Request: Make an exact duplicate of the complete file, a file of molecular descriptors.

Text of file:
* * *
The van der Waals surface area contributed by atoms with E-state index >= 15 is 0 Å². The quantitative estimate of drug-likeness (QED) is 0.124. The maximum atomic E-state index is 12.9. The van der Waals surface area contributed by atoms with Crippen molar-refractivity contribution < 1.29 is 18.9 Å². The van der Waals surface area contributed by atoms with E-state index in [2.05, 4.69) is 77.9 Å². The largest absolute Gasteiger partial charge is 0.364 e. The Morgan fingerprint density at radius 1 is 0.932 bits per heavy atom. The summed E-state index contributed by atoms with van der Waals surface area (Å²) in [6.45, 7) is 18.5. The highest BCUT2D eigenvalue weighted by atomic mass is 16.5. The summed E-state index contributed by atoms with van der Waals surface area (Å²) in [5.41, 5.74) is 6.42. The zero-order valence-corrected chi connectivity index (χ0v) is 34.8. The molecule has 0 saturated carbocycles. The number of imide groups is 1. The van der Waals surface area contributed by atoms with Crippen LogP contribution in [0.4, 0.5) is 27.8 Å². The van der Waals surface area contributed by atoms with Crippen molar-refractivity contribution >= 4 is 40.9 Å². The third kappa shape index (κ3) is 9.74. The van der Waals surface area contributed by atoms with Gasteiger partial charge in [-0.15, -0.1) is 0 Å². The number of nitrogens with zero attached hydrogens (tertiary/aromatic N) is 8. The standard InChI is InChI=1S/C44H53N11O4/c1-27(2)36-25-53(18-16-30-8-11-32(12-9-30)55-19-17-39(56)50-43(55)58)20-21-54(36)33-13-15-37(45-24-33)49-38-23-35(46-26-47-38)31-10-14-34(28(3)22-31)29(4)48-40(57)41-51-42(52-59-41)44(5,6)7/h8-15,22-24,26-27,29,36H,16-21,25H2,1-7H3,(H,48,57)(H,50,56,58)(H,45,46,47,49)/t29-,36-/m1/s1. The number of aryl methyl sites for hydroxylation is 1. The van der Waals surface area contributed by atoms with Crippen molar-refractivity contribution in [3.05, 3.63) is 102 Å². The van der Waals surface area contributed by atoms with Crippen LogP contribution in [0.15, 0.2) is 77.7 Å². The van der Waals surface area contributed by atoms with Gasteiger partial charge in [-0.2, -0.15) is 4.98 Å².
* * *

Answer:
The van der Waals surface area contributed by atoms with E-state index >= 15 is 0 Å². The quantitative estimate of drug-likeness (QED) is 0.124. The maximum atomic E-state index is 12.9. The van der Waals surface area contributed by atoms with Crippen molar-refractivity contribution < 1.29 is 18.9 Å². The van der Waals surface area contributed by atoms with E-state index in [2.05, 4.69) is 77.9 Å². The largest absolute Gasteiger partial charge is 0.364 e. The Morgan fingerprint density at radius 1 is 0.932 bits per heavy atom. The summed E-state index contributed by atoms with van der Waals surface area (Å²) in [6.45, 7) is 18.5. The highest BCUT2D eigenvalue weighted by atomic mass is 16.5. The summed E-state index contributed by atoms with van der Waals surface area (Å²) in [5.41, 5.74) is 6.42. The zero-order valence-corrected chi connectivity index (χ0v) is 34.8. The molecule has 0 saturated carbocycles. The number of imide groups is 1. The van der Waals surface area contributed by atoms with Crippen LogP contribution in [0.4, 0.5) is 27.8 Å². The van der Waals surface area contributed by atoms with Crippen molar-refractivity contribution >= 4 is 40.9 Å². The third kappa shape index (κ3) is 9.74. The van der Waals surface area contributed by atoms with Gasteiger partial charge in [-0.15, -0.1) is 0 Å². The number of nitrogens with zero attached hydrogens (tertiary/aromatic N) is 8. The standard InChI is InChI=1S/C44H53N11O4/c1-27(2)36-25-53(18-16-30-8-11-32(12-9-30)55-19-17-39(56)50-43(55)58)20-21-54(36)33-13-15-37(45-24-33)49-38-23-35(46-26-47-38)31-10-14-34(28(3)22-31)29(4)48-40(57)41-51-42(52-59-41)44(5,6)7/h8-15,22-24,26-27,29,36H,16-21,25H2,1-7H3,(H,48,57)(H,50,56,58)(H,45,46,47,49)/t29-,36-/m1/s1. The number of aryl methyl sites for hydroxylation is 1. The van der Waals surface area contributed by atoms with Crippen molar-refractivity contribution in [3.05, 3.63) is 102 Å². The van der Waals surface area contributed by atoms with Crippen LogP contribution in [0.15, 0.2) is 77.7 Å². The van der Waals surface area contributed by atoms with Gasteiger partial charge in [-0.2, -0.15) is 4.98 Å².